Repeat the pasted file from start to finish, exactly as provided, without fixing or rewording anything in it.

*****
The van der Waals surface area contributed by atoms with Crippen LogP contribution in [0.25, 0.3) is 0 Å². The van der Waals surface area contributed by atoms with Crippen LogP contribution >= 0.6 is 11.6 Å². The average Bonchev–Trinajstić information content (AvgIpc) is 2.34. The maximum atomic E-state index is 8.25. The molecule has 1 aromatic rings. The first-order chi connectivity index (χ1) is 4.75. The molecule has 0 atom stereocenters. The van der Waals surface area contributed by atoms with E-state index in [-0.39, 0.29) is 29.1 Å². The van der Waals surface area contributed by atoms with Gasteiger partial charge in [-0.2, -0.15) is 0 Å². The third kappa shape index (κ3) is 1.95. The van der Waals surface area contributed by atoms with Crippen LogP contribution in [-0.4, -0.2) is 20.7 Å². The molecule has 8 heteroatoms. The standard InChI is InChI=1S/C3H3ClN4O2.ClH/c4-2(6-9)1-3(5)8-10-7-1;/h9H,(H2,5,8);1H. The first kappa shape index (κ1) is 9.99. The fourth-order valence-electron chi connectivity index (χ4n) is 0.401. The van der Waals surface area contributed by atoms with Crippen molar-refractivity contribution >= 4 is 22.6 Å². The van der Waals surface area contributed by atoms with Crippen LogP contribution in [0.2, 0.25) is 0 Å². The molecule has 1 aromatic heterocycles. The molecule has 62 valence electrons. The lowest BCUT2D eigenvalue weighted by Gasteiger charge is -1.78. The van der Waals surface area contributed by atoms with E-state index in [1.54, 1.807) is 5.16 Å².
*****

The van der Waals surface area contributed by atoms with Crippen LogP contribution in [0.25, 0.3) is 0 Å². The van der Waals surface area contributed by atoms with Crippen LogP contribution >= 0.6 is 11.6 Å². The average Bonchev–Trinajstić information content (AvgIpc) is 2.34. The maximum atomic E-state index is 8.25. The molecule has 1 aromatic rings. The first-order chi connectivity index (χ1) is 4.75. The molecule has 0 atom stereocenters. The van der Waals surface area contributed by atoms with E-state index in [-0.39, 0.29) is 29.1 Å². The van der Waals surface area contributed by atoms with Gasteiger partial charge in [-0.2, -0.15) is 0 Å². The third kappa shape index (κ3) is 1.95. The van der Waals surface area contributed by atoms with Crippen LogP contribution in [-0.4, -0.2) is 20.7 Å². The molecule has 8 heteroatoms. The standard InChI is InChI=1S/C3H3ClN4O2.ClH/c4-2(6-9)1-3(5)8-10-7-1;/h9H,(H2,5,8);1H. The first kappa shape index (κ1) is 9.99. The fourth-order valence-electron chi connectivity index (χ4n) is 0.401. The van der Waals surface area contributed by atoms with Crippen molar-refractivity contribution >= 4 is 22.6 Å². The van der Waals surface area contributed by atoms with Crippen LogP contribution in [0.2, 0.25) is 0 Å². The molecule has 1 aromatic heterocycles. The molecule has 62 valence electrons. The lowest BCUT2D eigenvalue weighted by Gasteiger charge is -1.78. The van der Waals surface area contributed by atoms with E-state index in [1.54, 1.807) is 5.16 Å².